If we truly want to train the core the way it is designed, GET OFF THE FLOOR and train the muscles from a standing position so they learn how to stabilize the body in a field of gravity. Doing exercises from a standing position can help integrate the actions of both lower and upper-body muscles helping them to improve their ability to generate the strength to move the body in multiple directions.
Want a solid structure? First you have to lay the foundation!
5. When you’re building a house, which happens first? Laying the foundation or picking our the window dressings? Having a foundation of strength is important for optimal long-term results; exercises on the floor
like front planks, side planks and glute bridges can help create a create a foundation of strength that can be improved with more challenging exercises as your strength levels improve. NOTE: while these exercises seem ‘basic,’ not only can they help you lay a solid foundation, they should also be used as part of a dynamic warm-up for EVERY workout because they are a low-intensity way to activate the muscles that stabilize the spine while stretching the muscles around the hips that can become tight from a day of sitting at work (or a night of sleeping in bed – for those of you who are early-bird exercise addicts).
Strength training (on your feet) IS core training!
6. As your core strength improves start doing more challenging exercises in a standing position. Barbell deadlifts train the core muscles to lift heavy weights from a static position. Single leg exercises require core muscles to work harder to create stability so you don’t topple over. Finally, using unique pieces of equipment like medicine balls, sandbags or a cool tool called the ViPR Pro can allow you to challenge your body in a number of ways. Check out the video below to see one of my favorite core training workout programs.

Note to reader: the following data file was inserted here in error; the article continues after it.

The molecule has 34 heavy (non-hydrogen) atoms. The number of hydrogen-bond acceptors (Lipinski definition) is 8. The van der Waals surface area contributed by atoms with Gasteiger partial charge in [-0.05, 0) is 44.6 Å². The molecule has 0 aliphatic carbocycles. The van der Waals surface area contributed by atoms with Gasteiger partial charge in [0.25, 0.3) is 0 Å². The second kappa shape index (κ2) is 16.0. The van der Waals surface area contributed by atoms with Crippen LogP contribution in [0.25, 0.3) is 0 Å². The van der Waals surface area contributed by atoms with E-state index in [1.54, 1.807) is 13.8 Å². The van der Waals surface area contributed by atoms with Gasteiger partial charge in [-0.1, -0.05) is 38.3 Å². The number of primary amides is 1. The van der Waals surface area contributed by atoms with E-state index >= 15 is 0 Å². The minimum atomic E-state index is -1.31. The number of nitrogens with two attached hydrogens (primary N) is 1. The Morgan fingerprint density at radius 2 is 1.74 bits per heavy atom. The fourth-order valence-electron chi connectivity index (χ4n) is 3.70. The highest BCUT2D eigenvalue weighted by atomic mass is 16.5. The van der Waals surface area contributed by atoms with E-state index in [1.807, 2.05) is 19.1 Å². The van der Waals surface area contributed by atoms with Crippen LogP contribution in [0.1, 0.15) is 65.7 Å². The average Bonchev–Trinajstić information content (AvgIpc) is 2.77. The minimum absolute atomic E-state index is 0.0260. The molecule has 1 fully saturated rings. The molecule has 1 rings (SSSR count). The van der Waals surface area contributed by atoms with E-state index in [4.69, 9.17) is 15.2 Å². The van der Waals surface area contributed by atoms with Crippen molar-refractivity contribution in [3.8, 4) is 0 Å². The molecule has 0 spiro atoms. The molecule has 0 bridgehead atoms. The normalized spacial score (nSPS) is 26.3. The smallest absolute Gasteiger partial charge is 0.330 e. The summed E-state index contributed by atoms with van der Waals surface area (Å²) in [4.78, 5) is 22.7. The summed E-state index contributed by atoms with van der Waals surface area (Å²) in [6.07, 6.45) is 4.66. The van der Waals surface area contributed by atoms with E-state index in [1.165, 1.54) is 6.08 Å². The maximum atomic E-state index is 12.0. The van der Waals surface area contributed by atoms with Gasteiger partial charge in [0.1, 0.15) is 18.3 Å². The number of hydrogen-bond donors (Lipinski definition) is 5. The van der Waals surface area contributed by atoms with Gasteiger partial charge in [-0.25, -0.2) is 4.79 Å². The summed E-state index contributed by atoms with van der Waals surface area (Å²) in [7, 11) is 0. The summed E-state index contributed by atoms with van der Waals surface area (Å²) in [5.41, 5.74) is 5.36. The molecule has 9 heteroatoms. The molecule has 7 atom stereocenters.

The Functional Core Training e-book will teach you what you need to know to design core workouts that work! only $7
Learn how to progress workouts from foundational exercises to enhance core stability all of the way to advanced exercises for explosive power in the e-book based on peer-reviewed research and years of practical experience.
The Total Body Core Training continuing education course for fitness professionals teaches the science of core training; $67
Anyone is eligible to take the course to learn more about how your core functions; however, fitness professionals, personal trainers and group fitness instructors can learn the science of how to design effective workout programs that strength the body from the core out while earning continuing education credits, CECs, for ACE (0.4), AFAA (5) and NASM (5). Includes the Functional Core Training e-book!
Look, there are many ways to exercise and not one single way will provide solutions for everyone reading this blog. My advice is
based on my 20 years of experience as a personal trainer and 15 years as a leading educator in the fitness industry – I have literally traveled the world to teach education workshops for major organizations like Nautilus, StairMaster and the American Council on Exercise. The important thing is that you learn the best ways to exercise for your specific needs.
To do that, pick up a copy of my book Smarter Workouts: the Science of Exercise Made Simple and listen to the All About Fitness podcast where I interview top experts on how to use the science to exercise to improve your quality of life – CLICK ON THE LINK IN THE LOGO -to listen to an interview with Dr. Stuart McGill – one of the world’s leading experts on the biomechanics of the spine.